If you are now intereseted: you can find the source code at the GitHub repo.
Wikipedia says (source):
In computer science, the Cocke–Younger–Kasami algorithm (alternatively called CYK, or CKY) is a parsing algorithm for context-free grammars, named after its inventors [...] .
w is in a given grammar
G. The grammar must be a context-free grammar given in Chomsky normal form (CNF).
At some point in time in the past I needed a tool to securely transport an image over the internet. Therefore I wrote two very simple Java classes,
AESOutputStream, which can encrypt and decrypt a data stream with a given password string. This classes are only fancy wrappers for the Java boilerplate code needed to use the Java Cryptography Architecture (JCA) (package
javax.crypto, see here).
Around this two classes I built a simple GUI to ask for the password and display the image. Therefore the class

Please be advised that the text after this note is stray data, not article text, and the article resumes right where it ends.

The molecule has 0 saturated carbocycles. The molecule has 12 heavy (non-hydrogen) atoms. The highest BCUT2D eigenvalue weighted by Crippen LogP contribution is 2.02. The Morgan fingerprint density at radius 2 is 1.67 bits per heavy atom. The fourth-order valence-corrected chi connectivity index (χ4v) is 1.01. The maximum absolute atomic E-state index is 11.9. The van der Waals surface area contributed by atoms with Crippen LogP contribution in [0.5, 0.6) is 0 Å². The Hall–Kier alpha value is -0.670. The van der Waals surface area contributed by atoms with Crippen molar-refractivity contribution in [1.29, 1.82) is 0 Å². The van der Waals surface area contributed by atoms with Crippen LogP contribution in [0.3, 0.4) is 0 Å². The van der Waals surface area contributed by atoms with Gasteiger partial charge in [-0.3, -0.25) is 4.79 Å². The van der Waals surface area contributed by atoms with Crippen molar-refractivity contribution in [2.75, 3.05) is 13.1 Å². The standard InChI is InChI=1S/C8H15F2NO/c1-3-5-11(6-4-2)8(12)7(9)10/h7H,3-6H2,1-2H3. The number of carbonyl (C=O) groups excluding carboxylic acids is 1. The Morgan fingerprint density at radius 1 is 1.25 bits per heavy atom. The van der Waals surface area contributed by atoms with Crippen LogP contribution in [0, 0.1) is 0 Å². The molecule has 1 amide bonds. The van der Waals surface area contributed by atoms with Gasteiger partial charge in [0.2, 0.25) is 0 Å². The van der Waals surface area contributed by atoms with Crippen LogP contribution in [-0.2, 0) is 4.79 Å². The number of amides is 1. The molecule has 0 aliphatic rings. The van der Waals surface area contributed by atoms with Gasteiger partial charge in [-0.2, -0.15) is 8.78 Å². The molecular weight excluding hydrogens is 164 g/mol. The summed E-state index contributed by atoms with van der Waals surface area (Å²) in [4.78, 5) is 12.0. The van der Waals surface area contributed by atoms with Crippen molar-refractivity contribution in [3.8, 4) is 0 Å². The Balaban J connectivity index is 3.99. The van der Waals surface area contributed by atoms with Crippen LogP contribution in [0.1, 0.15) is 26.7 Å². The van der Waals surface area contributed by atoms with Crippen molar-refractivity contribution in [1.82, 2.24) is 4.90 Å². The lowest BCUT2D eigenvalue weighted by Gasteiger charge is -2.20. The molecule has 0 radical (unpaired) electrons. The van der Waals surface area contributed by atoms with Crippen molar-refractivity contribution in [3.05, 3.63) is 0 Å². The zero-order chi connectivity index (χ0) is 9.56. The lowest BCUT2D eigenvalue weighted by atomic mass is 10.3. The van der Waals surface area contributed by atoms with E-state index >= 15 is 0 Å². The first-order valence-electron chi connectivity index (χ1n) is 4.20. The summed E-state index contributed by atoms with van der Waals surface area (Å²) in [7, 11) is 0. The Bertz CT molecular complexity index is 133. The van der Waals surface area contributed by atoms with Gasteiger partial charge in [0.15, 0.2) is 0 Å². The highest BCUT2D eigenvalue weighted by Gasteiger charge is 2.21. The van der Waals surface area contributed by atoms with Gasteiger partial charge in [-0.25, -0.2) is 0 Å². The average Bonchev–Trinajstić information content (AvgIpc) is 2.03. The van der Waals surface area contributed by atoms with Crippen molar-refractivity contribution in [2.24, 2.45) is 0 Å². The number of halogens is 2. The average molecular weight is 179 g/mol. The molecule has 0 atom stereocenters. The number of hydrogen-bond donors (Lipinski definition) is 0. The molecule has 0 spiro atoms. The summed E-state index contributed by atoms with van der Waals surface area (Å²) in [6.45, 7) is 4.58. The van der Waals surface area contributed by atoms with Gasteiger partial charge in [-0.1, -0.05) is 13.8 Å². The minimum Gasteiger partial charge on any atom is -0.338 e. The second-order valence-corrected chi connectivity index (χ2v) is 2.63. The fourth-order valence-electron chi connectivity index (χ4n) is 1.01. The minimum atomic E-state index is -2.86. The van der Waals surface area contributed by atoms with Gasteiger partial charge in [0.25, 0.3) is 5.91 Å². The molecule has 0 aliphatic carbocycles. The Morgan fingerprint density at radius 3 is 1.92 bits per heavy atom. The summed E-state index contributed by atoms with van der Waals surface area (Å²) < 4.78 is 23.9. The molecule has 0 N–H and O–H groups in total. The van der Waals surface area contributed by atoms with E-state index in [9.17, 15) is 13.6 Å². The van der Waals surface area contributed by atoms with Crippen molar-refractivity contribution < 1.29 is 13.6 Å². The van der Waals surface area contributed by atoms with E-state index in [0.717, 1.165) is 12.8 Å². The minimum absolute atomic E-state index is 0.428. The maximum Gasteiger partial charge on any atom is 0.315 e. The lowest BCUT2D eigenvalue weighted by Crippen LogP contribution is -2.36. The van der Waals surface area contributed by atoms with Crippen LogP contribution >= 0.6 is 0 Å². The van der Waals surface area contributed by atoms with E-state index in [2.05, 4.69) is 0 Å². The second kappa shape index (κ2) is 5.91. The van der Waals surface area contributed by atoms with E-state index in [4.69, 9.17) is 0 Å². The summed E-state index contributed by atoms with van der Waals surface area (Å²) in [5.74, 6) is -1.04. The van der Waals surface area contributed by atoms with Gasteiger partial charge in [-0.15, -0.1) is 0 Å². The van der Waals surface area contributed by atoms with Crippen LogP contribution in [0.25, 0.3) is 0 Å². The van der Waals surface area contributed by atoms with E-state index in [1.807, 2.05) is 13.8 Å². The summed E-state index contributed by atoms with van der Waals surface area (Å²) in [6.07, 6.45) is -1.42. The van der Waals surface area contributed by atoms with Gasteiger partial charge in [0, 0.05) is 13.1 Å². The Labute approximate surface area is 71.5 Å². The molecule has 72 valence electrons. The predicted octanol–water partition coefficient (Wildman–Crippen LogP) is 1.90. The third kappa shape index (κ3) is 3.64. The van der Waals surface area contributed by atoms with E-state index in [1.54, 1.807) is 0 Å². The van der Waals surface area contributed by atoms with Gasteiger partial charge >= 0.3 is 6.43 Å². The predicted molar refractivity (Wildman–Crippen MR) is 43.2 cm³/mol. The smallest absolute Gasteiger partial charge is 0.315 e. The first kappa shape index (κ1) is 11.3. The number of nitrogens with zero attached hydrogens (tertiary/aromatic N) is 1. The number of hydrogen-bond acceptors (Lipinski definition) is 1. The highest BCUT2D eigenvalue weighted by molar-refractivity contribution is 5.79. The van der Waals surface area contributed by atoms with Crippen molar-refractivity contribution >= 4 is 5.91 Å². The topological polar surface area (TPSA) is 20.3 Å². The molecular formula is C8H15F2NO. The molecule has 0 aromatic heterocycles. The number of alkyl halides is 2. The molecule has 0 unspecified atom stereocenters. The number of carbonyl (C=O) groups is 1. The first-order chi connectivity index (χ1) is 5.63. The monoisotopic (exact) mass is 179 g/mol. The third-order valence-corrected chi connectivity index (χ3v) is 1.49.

Encrypt is used to encrypt an image file with a password and get a
dat.raw file out. This file is then placed in the default package and a JAR file is then created by calling
./make.sh in the project root. The result is a little standalone Java application which asks for the password and then shows the image.
Here you can download the full project. The license for this page (CC BY-SA 4.0) applies for all files in the project.
Download the project (ZIP, 249 KB) SHA-1 45ffe92665d2c1c5e38808f383c33af7a73bcf1b
- P.S.: the password for the contained JAR is »demo123«.
As you might guess: I really like to experiment with electronics. Therefore I have a couple of boxes full of electronic parts and supplies. As those boxes grew I thought that it would be a neat idea to keep track of the components and also (more importantly) keep the datasheets. Therfore I planed to develop an inventory management software. Since I like web development and web applications it was clear that I create a web app for it. So I started and got this far: